Technology has helped it, but the impetus of the mini-factory trend is freedom. People want to spend less time at the factory/corporation and more time at home. They want to be more involved in raising their children and improving their love life.

In an aristocracy, these luxuries are reserved for the upper class. In a free society, anyone can build a mini-factory.

What is a Mini-Factory?

A mini-factory is anything someone does alone or with partners or a team, that accomplishes what has historically (meaning the last 150 years of modernism) been done en masse or by big institutions.

If a charter school provides better education for some of the community, it’s a mini-factory. If it does it at less cost and/or in less time spent in the classroom, so much the better. A homeschool or private school can be a mini-factory.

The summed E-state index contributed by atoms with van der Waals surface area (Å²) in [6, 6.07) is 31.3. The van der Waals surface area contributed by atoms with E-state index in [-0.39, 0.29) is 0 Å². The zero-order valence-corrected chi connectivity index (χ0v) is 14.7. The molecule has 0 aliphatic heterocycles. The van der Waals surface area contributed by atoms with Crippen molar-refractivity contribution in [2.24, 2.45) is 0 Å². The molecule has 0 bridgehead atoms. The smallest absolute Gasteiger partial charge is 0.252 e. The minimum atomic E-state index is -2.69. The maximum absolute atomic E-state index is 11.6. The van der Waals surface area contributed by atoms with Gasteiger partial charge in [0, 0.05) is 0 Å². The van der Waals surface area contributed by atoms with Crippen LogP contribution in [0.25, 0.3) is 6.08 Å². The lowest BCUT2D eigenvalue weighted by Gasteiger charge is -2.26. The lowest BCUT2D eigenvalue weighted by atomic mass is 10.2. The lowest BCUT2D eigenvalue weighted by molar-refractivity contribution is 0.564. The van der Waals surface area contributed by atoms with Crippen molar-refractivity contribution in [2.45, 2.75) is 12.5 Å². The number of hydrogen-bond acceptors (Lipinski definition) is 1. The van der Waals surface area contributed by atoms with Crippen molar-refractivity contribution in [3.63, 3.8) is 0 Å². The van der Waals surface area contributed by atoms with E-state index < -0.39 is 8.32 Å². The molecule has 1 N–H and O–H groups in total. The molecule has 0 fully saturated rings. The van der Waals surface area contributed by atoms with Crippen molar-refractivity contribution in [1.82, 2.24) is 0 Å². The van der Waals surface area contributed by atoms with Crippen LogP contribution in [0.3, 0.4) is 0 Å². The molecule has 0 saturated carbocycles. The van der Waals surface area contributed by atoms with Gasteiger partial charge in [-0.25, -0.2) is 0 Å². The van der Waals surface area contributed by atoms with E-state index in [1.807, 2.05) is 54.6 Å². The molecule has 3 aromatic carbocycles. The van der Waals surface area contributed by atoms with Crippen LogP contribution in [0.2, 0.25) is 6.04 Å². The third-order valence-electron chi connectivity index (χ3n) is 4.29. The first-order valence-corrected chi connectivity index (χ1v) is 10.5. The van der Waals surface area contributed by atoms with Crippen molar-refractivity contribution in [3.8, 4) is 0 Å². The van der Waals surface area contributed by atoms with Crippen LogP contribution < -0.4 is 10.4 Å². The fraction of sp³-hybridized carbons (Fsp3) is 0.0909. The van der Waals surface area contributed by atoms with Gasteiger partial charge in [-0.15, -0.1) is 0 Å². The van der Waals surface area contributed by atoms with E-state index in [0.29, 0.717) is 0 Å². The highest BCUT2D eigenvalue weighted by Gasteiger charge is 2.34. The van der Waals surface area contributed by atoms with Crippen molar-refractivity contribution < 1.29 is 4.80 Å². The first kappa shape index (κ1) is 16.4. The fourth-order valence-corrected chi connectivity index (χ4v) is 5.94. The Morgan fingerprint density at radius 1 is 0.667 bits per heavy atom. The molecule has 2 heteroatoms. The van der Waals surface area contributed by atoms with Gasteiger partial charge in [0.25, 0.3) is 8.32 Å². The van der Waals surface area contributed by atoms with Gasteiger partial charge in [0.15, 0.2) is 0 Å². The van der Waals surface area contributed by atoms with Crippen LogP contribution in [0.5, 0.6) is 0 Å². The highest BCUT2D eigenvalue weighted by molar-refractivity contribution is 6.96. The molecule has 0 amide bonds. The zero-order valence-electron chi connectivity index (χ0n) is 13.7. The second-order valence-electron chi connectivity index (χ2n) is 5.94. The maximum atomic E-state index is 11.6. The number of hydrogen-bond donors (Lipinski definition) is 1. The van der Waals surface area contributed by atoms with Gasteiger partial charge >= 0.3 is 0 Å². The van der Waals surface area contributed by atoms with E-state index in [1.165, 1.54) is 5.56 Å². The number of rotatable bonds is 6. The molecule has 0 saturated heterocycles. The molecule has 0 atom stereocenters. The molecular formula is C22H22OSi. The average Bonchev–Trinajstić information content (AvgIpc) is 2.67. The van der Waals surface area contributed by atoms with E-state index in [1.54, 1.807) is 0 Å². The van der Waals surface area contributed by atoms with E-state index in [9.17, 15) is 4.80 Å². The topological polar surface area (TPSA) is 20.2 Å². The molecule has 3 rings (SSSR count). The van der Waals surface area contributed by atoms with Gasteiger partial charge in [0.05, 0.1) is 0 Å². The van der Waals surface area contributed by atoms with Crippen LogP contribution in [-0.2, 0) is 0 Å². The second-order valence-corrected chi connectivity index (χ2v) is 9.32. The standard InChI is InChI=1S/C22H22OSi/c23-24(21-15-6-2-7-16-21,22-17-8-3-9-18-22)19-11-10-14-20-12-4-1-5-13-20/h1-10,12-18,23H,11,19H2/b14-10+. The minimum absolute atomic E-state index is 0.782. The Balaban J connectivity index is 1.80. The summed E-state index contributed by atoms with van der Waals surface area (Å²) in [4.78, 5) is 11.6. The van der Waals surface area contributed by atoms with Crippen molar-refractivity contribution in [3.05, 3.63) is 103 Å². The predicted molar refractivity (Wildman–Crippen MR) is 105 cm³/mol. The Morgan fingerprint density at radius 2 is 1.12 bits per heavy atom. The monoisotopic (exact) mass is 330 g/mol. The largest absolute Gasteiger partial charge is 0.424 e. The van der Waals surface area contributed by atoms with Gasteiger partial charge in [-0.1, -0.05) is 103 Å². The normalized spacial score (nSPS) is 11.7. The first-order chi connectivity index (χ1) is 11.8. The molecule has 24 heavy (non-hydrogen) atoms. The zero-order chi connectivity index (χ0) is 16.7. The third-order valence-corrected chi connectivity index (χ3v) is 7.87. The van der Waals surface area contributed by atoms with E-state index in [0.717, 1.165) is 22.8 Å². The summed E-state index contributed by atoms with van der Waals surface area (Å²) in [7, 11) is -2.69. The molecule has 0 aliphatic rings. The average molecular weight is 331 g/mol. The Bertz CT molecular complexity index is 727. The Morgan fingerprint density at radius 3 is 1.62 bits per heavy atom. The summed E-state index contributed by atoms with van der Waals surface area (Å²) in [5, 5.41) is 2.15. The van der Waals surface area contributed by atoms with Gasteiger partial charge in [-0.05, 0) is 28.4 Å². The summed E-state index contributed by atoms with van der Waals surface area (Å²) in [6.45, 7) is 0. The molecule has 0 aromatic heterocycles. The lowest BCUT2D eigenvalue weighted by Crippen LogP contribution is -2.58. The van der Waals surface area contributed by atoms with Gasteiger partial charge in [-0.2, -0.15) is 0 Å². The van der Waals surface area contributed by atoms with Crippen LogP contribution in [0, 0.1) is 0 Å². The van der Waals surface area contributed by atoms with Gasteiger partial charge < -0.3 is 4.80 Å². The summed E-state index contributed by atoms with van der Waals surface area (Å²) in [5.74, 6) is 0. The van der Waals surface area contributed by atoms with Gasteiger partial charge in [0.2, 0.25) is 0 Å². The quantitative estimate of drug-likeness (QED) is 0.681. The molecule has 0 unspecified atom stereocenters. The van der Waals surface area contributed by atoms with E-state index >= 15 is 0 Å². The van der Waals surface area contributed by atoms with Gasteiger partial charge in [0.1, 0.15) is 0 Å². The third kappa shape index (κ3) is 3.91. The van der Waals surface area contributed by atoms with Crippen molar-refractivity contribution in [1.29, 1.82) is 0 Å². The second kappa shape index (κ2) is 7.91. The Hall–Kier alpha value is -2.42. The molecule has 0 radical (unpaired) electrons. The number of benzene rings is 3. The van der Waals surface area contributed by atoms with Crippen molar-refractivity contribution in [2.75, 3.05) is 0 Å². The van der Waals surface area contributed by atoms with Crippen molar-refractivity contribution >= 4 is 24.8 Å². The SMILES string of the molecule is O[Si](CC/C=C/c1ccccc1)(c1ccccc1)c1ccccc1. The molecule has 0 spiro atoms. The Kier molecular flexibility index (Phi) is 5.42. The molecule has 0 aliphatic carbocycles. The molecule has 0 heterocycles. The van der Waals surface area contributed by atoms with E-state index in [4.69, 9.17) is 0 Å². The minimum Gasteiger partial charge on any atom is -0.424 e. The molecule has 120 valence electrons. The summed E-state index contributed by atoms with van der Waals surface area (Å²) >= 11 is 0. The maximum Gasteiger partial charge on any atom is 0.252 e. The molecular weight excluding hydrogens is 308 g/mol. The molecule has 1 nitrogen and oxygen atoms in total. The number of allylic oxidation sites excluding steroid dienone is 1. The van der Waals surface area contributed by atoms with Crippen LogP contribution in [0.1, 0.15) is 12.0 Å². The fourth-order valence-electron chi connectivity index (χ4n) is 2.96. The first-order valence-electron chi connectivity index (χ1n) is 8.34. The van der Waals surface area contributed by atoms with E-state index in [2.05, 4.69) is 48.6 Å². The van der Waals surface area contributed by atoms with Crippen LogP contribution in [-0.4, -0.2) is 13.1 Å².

Of course, if the charter, private, or home school does a worse job than the regular factory, it is a failed mini-factory.

If joining a multi-level company and building it into a source of real income serves you better than an employee position, it’s a mini-factory.

If downsizing from a lucrative professional job in Los Angeles to a private practice or job that pays much less but allows you twice as much time with your family and a more relaxed lifestyle in, say, Flagstaff or Durango and makes you happier, it’s a mini-factory.

Entrepreneurship, alternative education, the downshifter movement, environmental groups, alternative health, the growth of spirituality, community architecture, the explosion of network marketing, home doctor visits, the rebirth of active fathering, and so many other trends are mini-factories.

How do Mini-Factories Impact Freedom?

It all comes down to this: Big, institutional, non-transparent, bureaucratic organizations are natural supporters of aristocracy. Freedom flourishes when the people are independent, free, and as self-sufficient as possible.